I really do love Christmas. It’s the one time of year when everything just seems to work perfectly.
Families get together and don’t argue. We spend more time with friends than at most other times during the year. There’s the chance to kick back, relax and recharge your batteries. And (the one thing I’ve done a lot of this year already), there’s the opportunity to look back on the past 12 months and beyond.
Leading us into the purpose of this blog post, today, I want to help you get the most from your freelance writing career in 2013 by telling you something that I truly realised only this week.
As you’re likely to know, I’m a huge fan of freelance writing. In fact, I’d say I love it. I’ve been doing it for several years now and although I write only minimally on a freelance basis today, my career has developed and expanded so much over the past few years all because of freelance writing.
Starting by accident when I came across a post in a forum asking for someone to write about a topic I was interested in, my career basically snowballed. It soon got to the point where I was producing around 60,000 words of content every month.
I wasn’t getting paid handsomely for it, but I wasn’t getting paid poorly either. What was important was that I was enjoying the work and as a result, I was earning a very respectable second-income – I was already working a 40 hour week in a different, unrelated role.
Over time, the amount of work I took on decreased and at the end of 2010, my career started to develop in a different way – first into a blogger for a company, next working in online communications and then on to my present position as a SEO specialist focusing on content production.
In some ways, I miss the freelance writing, as I loved writing on various topics on a regular basis. I was more active than I am now in the freelance writing community and although it was tiring, it was particularly enjoyable. And it definitely was tiring – after working my 40 hours Monday to Friday, I’d spend every evening and most of the weekend writing. I didn’t really get chance to rest properly, but being a sucker for money, I couldn’t say no to a client.
This week, however, I realised that I didn’t just love freelance writing and adore the whole process, but I worshipped it – and it actually started to have a negative effect on my personal life.
Think of it like this. I was working around 80 hours a week; probably close to 90 when you take into account commuting time. There are 168 hours in a week, so after I’ve deducted the 90, that leaves 78. Take off 56 hours for sleep (at 8 hours a day) and we’re left with 22 hours. That’s 22 hours – or just over 3 per day – to do absolutely everything else. From shopping and showering through to eating and general chores, it left next to no time to see my friends, family or fiancé.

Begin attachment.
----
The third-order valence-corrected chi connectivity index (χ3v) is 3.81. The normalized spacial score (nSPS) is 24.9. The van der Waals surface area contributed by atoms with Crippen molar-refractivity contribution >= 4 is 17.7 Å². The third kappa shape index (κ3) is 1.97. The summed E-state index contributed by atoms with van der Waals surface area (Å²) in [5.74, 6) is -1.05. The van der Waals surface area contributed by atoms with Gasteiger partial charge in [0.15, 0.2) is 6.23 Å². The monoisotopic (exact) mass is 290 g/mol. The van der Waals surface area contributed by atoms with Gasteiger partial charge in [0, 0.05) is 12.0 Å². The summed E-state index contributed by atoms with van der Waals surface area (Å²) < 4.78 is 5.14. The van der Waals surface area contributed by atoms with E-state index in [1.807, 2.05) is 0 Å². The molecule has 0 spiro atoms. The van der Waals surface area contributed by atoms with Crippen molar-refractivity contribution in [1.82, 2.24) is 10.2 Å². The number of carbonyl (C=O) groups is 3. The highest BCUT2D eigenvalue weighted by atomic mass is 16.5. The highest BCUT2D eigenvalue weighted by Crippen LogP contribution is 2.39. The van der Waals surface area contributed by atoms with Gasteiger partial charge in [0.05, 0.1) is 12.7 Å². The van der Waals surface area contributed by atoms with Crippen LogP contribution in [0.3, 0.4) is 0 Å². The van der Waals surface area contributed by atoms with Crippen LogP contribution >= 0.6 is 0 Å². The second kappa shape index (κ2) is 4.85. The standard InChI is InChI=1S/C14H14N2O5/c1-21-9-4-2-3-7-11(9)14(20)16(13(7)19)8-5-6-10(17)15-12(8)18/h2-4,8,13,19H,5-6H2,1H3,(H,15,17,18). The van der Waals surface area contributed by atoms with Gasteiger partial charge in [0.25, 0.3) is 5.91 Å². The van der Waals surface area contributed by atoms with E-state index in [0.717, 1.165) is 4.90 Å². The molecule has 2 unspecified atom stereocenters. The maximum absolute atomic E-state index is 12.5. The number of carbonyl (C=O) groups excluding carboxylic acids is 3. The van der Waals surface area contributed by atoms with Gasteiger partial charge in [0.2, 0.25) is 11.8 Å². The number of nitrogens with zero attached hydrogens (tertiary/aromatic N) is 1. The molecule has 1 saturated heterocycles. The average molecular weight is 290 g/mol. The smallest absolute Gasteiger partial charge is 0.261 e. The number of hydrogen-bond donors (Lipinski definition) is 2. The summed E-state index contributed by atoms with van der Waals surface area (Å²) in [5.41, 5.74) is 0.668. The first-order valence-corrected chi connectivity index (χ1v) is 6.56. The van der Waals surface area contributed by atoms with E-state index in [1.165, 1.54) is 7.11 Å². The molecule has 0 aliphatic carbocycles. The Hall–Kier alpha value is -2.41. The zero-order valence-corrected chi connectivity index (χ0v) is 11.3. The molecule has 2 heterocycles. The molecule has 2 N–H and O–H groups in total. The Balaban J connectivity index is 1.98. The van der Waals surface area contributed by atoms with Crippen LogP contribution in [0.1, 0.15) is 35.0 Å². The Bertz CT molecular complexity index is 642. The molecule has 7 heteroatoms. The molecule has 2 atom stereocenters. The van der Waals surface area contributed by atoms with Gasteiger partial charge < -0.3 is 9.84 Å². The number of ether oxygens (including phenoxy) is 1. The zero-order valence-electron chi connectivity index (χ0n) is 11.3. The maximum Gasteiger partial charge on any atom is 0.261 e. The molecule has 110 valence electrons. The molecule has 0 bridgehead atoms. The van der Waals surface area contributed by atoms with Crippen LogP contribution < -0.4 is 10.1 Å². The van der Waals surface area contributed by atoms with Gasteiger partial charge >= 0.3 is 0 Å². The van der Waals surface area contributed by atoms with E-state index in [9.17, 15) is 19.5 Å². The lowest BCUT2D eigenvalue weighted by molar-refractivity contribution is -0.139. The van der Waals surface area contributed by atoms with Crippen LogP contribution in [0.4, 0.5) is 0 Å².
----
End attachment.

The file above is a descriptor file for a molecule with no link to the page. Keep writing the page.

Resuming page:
It’s pretty obvious how this could have turned out, right?
The reason why this came to light just this week was that it has started to happen again. Thankfully, it’s only on a temporary basis on the run up to Christmas, as I’m aiming to get as much done beforehand as possible. However, I’ve spent next to no time with my fiancé over the last 10 days and truthfully, I hate it. It’s not good for me, it’s not good for her and it’s not good for our relationship.
As I said, this is only temporary – fortunately – but it has made me realise that previously, it could have all ended so, so badly.
By all means, adore freelance writing. Talk about it round the clock and strike up relationships with as many other writers as you can. It will only benefit your career and you’ll see some fantastic benefits as a result.
But whatever you do, don’t worship it to the extent that it’s the only thing you think of morning, noon and night. You need to be able to spend time with your family or simply do something else that you enjoy. No matter how much you feel devoting as much time as possible to freelance writing will benefit your career, it’s likely to be to the extent that you become particularly lonely.
I really do want all freelance writers to succeed and the reason I’m telling you this today is because to be as successful as you can be, you need to have the right work-life balance – you might become the best freelance writer out there, but if you’ve got no friends or family to enjoy the benefits with, what’s the point of it?
With the holidays just around the corner, I hope you all have a fantastic time. Spend it with friends, family or simply doing something you love.